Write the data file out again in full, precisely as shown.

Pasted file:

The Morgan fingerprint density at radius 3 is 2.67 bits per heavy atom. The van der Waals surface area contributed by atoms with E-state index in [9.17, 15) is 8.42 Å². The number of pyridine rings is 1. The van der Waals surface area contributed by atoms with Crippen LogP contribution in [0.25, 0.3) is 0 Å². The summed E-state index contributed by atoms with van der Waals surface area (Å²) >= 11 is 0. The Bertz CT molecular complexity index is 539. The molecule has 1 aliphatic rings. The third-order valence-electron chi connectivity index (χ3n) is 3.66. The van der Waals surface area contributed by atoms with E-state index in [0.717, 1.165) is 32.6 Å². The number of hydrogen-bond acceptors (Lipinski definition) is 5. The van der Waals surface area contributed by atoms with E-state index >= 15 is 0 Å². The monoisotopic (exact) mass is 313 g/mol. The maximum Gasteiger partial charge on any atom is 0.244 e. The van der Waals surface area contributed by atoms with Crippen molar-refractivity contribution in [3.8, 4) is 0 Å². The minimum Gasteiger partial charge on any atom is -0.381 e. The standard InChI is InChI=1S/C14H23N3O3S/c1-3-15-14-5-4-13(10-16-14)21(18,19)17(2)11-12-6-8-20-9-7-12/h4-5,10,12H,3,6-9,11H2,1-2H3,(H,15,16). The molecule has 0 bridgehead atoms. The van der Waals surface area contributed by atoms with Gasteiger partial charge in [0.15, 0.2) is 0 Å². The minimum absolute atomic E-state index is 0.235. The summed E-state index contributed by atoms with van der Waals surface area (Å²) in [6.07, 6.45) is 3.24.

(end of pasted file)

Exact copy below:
The Morgan fingerprint density at radius 3 is 2.67 bits per heavy atom. The van der Waals surface area contributed by atoms with E-state index in [9.17, 15) is 8.42 Å². The number of pyridine rings is 1. The van der Waals surface area contributed by atoms with Crippen LogP contribution in [0.25, 0.3) is 0 Å². The summed E-state index contributed by atoms with van der Waals surface area (Å²) >= 11 is 0. The Bertz CT molecular complexity index is 539. The molecule has 1 aliphatic rings. The third-order valence-electron chi connectivity index (χ3n) is 3.66. The van der Waals surface area contributed by atoms with E-state index in [0.717, 1.165) is 32.6 Å². The number of hydrogen-bond acceptors (Lipinski definition) is 5. The van der Waals surface area contributed by atoms with E-state index >= 15 is 0 Å². The monoisotopic (exact) mass is 313 g/mol. The maximum Gasteiger partial charge on any atom is 0.244 e. The van der Waals surface area contributed by atoms with Crippen molar-refractivity contribution in [3.8, 4) is 0 Å². The minimum Gasteiger partial charge on any atom is -0.381 e. The standard InChI is InChI=1S/C14H23N3O3S/c1-3-15-14-5-4-13(10-16-14)21(18,19)17(2)11-12-6-8-20-9-7-12/h4-5,10,12H,3,6-9,11H2,1-2H3,(H,15,16). The molecule has 0 bridgehead atoms. The van der Waals surface area contributed by atoms with Gasteiger partial charge in [0.15, 0.2) is 0 Å². The minimum absolute atomic E-state index is 0.235. The summed E-state index contributed by atoms with van der Waals surface area (Å²) in [6.07, 6.45) is 3.24.